Wikileaks spokesperson Jill Walters explained, "We were hoping for so much more from these emails. We were hoping for scandal and hypocrisy. For God's sake we were hoping for a crisis of faith. But no, they were actually amazingly boring. We didn't even read all of them. In fact, we didn't even want to upload them to the wikileaks page but one of the interns clicked on the upload button instead of the trash button. Oh well, we'll probably take them down tomorrow." That didnt stop Rev. Bill Allen from worrying though, "I cannot believe they were able to hack my emails. I mean I've turned off my Dell laptop every night since I got it in 2001. How could they have accessed it? I feel like so much of my private life has been exposed for the world to see. Everyone now knows I lied about liking Ms. Franklin's meatloaf, that I don't think Marvin Becker should be in the choir, and that i think we use the definite article way too much in the bulletin. This will ruin me I tell ya. I hope you're happy now Assanged (sic)."
The emails, although terribly inocuous, tedious, and circular point to a growing trend in Mainline Protestantism: malaise. Dr. Dana Helper Trout, an expert in the field of struggling churches, explained that once Mainline Protestants adopted sabermatrics, first used in baseball and made famous by Bill James, for worship attendance, sermon effectiveness, singable hymnody, ushering speed, and performance lighting you can see the inward focus of Mainline Protestantism and its demise. Dr. Helper-Trout's only hope, as she sees it, "is that these emails will get people to focus on what matters most: loving God, loving your neighbor, loving your enemy, and loving yourself. Once churches start discovering and ministering in their neighborhoods. Once pastors start reaching out instead of worrying about the future then maybe we'll see some flourishing."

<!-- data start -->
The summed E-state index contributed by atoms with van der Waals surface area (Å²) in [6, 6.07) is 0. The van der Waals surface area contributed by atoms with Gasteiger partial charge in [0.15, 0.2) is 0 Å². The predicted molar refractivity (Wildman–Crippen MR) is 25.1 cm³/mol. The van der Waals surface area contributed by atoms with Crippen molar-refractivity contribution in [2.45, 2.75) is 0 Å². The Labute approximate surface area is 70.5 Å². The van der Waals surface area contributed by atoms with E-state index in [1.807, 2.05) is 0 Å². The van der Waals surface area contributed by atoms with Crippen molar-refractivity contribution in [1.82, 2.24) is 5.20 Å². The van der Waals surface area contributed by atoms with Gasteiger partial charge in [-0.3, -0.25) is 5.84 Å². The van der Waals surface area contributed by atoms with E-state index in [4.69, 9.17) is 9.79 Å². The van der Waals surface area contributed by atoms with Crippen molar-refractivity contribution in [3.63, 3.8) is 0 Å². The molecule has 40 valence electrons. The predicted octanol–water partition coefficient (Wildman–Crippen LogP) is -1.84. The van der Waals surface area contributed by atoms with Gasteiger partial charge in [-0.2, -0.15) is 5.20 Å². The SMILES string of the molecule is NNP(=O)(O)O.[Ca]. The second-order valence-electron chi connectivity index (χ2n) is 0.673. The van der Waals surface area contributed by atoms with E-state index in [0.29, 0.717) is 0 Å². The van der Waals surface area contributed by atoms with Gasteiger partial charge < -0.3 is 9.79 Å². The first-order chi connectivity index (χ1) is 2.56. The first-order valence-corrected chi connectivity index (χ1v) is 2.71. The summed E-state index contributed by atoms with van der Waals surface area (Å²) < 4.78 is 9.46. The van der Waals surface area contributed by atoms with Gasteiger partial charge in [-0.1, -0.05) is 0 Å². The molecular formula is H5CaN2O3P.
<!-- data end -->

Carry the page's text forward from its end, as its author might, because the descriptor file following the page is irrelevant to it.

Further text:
Until then, who knows if Wilma Bettendorf's boiled bacon pancakes really are Rev. Smalls's favorite.